As the week of Hajj (October 13-18, 2013) is approaching, millions of Muslims around the world are preparing to visit the holy cities of Makkah and Medina. However, unlike any other year, the Ministry of Hajj is trying to reduce the number of foreign and domestic pilgrims due to the ongoing £690 million expansion work at Makkah's Grand Mosque. Islam is the fastest growing religion and every Muslim has to perform Hajj at least once in their lifetime. Twelve million pilgrims visit Makkah and Medina every year with the numbers expected to rise to 17 million by 2025. This justifies the infrastructure developments in Makkah. But at what cost?

Over the past twenty years much of Makkah's cultural heritage has been destroyed to facilitate the expansion and modernization of the city with luxury five-star hotels, skyscrapers and shopping malls. On the edge of the Grand Mosque, the house of Khadija, the first wife of the Prophet Muhammad (May Peace Be Upon Him), was demolished for public toilets. The grave of his mother Amina bint Wahb was bulldozed and gasoline poured over it. The house of the Prophet’s companion Abu Bakr is now the Hilton Hotel. The house of the Prophet’s grandson Ali-Oraid and the Mosque of Abu-Qubais is now the location of the King's palace in Makkah. The Ottoman era Ajyad Fortress was dynamited to build a skyscraper. Some clerics want the Mountain of Light, where the Prophet received the first verses of the Qur'an, demolished. There are plans to destroy the Grand Mosque's Ottoman columns that contain the names of the Prophet's companions. The Islamic Heritage Foundation fears for the house the Prophet was born in and the Ottoman and Abbasi sections of the Grand Mosque.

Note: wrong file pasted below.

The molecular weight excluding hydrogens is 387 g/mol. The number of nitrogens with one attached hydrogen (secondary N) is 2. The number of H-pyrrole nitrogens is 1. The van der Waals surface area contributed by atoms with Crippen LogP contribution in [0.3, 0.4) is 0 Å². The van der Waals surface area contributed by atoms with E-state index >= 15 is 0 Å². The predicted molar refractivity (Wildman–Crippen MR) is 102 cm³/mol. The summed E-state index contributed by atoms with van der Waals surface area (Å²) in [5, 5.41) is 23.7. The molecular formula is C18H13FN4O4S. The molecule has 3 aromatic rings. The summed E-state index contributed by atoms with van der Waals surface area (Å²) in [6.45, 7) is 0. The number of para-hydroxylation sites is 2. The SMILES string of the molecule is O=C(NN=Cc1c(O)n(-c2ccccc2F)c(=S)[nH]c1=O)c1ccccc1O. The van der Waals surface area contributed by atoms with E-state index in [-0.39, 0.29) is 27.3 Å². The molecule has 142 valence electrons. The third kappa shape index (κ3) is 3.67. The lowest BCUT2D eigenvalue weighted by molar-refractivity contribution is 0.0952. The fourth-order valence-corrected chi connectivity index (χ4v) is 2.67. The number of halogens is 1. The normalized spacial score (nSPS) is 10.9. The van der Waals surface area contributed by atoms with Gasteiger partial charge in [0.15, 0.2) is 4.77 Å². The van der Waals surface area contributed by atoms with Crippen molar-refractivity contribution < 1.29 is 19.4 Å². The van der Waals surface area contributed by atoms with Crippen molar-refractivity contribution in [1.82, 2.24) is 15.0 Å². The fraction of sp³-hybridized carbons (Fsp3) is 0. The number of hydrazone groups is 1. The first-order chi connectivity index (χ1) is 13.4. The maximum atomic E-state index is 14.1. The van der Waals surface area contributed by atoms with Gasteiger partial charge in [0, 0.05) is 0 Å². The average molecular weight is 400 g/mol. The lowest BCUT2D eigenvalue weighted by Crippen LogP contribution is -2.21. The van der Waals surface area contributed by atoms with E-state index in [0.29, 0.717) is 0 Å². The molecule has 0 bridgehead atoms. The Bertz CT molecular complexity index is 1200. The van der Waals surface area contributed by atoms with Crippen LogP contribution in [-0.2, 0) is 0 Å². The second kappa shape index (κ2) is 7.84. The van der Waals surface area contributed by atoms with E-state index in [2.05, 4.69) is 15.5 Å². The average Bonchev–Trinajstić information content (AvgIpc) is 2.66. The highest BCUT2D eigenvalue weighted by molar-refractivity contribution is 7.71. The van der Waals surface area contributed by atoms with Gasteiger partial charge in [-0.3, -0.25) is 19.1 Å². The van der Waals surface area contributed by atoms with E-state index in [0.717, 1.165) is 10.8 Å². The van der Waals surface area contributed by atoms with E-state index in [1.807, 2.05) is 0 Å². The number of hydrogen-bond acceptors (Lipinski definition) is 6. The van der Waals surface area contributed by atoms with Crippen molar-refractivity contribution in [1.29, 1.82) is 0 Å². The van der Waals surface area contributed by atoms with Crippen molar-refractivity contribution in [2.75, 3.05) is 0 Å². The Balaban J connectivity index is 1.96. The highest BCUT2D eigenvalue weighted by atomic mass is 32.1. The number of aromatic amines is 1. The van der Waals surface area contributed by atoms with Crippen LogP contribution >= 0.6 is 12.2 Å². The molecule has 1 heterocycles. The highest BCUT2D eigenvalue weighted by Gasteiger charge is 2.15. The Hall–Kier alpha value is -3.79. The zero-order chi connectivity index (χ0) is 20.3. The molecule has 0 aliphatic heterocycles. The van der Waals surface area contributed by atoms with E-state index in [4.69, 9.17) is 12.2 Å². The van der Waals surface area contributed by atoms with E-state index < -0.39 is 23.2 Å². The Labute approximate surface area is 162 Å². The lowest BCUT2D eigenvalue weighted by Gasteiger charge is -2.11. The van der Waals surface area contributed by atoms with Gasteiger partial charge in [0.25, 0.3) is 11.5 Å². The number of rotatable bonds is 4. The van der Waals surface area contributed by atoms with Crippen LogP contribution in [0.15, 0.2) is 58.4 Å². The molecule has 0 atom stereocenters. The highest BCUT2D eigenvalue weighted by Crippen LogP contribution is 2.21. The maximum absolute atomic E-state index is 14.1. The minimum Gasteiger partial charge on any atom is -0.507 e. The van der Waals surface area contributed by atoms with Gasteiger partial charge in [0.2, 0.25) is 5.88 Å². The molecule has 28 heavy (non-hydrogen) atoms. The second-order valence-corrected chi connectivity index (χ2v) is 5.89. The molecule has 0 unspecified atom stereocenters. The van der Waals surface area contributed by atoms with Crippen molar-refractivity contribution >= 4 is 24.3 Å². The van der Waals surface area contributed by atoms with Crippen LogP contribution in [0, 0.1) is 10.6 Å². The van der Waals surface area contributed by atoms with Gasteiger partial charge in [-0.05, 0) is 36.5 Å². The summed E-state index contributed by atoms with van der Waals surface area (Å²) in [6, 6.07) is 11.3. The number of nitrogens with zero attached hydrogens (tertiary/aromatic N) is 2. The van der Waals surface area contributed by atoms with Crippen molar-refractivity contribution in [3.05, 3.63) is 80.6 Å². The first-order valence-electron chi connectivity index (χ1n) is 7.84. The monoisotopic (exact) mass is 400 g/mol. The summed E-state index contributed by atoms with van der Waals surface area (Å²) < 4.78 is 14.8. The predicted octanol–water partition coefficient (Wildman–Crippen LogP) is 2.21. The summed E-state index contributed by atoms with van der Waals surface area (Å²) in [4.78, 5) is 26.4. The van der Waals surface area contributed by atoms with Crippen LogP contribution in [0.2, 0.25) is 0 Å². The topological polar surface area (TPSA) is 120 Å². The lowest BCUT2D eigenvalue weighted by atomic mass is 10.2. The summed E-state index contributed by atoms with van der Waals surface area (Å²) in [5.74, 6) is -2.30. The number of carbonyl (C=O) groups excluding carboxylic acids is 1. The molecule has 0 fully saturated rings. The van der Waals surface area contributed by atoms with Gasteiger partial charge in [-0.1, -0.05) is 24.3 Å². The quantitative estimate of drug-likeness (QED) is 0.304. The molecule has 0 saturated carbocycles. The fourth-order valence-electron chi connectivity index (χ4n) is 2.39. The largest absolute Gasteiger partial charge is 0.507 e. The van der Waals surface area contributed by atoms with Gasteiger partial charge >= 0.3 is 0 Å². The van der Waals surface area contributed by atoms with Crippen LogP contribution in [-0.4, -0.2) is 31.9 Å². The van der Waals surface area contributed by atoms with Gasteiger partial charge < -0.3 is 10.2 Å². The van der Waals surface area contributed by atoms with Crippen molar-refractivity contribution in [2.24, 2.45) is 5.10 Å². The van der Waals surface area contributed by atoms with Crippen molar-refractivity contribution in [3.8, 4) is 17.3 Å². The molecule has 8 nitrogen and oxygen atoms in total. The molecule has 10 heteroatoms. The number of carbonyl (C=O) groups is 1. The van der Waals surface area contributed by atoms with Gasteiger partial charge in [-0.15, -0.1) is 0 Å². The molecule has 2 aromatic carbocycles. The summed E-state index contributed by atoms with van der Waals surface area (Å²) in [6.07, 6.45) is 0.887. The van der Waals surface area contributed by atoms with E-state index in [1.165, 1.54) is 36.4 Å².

Why is it that the cultural heritage of these cities which have a spiritual and material significance, as they have a direct link to the Prophet himself, are being annihilated? First and foremost, Wahhabism, the Kingdom's fundamentalist interpretation of Islam, prohibits idolatry. This means that the cultural heritage associated with the Prophet, such as those mentioned above, encourage shirq, the worship of false or many gods, shrines and tomb visitations. (According to the Qur'an, verse 9.5, blasphemy is punishable by death: 'kill the polytheists wherever you find them and capture them and besiege them and sit in wait for them at every place of ambush'.) Secondly, some argue it is greed and opulence. The King Abdul-Aziz Endowment Project funded the $533 million Abraj al Bait Towers, the second tallest building in the world in 2012. These towers were built on the aforementioned Ajyad Fortress. They house the Makkah Clock Royal Tower, a 29-story Fairmont Hotel with 858 rooms renting for a minimum rate of $200 per night. Turkey protested the demolition of the fortress as cultural erasure. The Project planned to reconstruct it in the same traditional way as it was first built in the same location. This is not possible as the entire fortress was destroyed and the hotel now sits in its place. Today, eleven years on, there is no indication of it being rebuilt.